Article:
She walked to me, “This is the end game, the last big kahoona, the last wave... everything is coming to a point and then falling apart on its own; and whoever – or whatever – is left over is going to rule this rotting planet.”
“What about God?” Lewis asked.
“Ha! He left the building a long time ago... so did the Angels and anyone else who gave a flying fuck about this place. Apollo is empty, so is Heaven. Only place that isn’t is Hell and maybe Purgatory, but who knows with that place – nobody knows what goes on with it.” Missy shrugged, “We have to go and jump right into the deep end feet first of this fiery pit of crap and fight the good fight to the best of our abilities. And I hope and pray we can come through the other side alive – well, mostly.”
“How do you know we can do this?”
She smiled, “Because I’m the Librarian, you’re the super heroes and guess what? The Devil and his disciples are out there following everything he has been doing, supporting every move he makes and you guys are the only positive ray of sunshine around.” She looked me up and down, “And if you don’t get your ass out there, you won’t be able to save your planet.”
I looked over at Lewis, “Well, I think our demon is right... it’s time to go to the mattresses but on our terms; and if needs be, we’ll die.”
She smiled that cheeky smile I’ve missed for so long, “I’ll look up what you need to get through tomorrow – and the next day – but you guys seriously need a witch to do some serious spell-work.”
“Well, it appears I’ve come here just in time.” A voice said from the door of the Library. We all turned to find a young, redheaded woman standing there with her bag of tricks and a suitcase, “I was sent here by the Powers to help you Missy. I wasn’t sure why... but now I am. So, where do I start?”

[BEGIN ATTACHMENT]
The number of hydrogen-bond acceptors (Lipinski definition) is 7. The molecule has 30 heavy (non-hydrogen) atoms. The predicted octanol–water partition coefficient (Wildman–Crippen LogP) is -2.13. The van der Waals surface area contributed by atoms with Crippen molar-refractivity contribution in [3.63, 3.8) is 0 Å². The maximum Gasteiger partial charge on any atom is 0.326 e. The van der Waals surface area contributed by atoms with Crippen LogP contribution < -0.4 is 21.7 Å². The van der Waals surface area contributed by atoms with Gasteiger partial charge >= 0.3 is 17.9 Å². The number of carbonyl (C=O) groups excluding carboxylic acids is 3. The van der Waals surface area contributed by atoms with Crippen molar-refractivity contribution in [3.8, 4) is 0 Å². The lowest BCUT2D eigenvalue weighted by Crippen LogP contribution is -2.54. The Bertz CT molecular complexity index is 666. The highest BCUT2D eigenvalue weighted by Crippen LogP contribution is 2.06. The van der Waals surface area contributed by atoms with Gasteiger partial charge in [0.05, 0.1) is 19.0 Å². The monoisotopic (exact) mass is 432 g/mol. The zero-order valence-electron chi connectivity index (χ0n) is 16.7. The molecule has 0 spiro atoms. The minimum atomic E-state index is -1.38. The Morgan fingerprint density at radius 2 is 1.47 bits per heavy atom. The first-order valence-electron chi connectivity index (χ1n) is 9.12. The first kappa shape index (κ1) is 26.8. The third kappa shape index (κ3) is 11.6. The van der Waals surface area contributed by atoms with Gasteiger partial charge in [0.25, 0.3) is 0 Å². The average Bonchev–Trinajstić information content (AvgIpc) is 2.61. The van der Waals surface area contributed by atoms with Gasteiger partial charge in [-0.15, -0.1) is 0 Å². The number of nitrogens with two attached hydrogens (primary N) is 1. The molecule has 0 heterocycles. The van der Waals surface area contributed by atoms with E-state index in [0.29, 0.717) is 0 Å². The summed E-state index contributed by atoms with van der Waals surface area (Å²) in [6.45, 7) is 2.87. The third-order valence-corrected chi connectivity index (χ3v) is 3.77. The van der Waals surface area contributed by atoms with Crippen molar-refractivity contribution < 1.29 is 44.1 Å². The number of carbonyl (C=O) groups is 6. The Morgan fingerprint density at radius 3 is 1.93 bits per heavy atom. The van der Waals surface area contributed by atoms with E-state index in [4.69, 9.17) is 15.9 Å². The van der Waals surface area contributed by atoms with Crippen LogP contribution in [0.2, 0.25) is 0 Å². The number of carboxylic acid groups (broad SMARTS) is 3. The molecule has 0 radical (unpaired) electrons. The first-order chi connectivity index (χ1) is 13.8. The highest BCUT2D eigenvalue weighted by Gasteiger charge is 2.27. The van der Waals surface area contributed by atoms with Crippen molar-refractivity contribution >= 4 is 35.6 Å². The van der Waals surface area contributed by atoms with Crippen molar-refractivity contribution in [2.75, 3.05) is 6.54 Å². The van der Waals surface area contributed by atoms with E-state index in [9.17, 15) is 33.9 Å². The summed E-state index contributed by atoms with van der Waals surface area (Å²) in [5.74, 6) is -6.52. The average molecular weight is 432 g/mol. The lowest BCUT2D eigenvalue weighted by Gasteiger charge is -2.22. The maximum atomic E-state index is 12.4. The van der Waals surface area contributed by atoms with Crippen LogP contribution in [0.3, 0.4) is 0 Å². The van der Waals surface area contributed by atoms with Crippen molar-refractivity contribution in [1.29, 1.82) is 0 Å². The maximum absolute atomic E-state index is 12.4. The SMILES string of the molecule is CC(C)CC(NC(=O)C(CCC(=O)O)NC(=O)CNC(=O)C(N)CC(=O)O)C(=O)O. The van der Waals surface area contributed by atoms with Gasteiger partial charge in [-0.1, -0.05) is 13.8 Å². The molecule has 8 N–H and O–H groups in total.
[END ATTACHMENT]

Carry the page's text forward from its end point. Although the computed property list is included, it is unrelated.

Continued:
We had only the four of us to work on saving the world. And so we could keep ourselves in complete contact with each other, we worked from the Library and used it as our core centre of operations.

The Librarian.

The Witch.

And the two Super Heroes.

We’re saving the world against the Devil and his son. How we’re doing that, we’re not quite sure. But stick around, we might just need you to help us out if you’re not scared of hard work, getting dirty or dying tomorrow if needs be.

Saturday, 13 May 2017

My Hero

Chuck is back with us again and has gotten us to choose between two sub-genres. I'm not sure where mine lands... a little bit of everything I think.


When you travel with a carnival, it’s not really a life. You never stay in one town for long, so you can’t put down roots. You’re always feeling as though nothing is permanent – because, let’s face it, it’s not. And you can’t really become close friends with anyone outside the carnival; so you keep to yourself a lot of the time.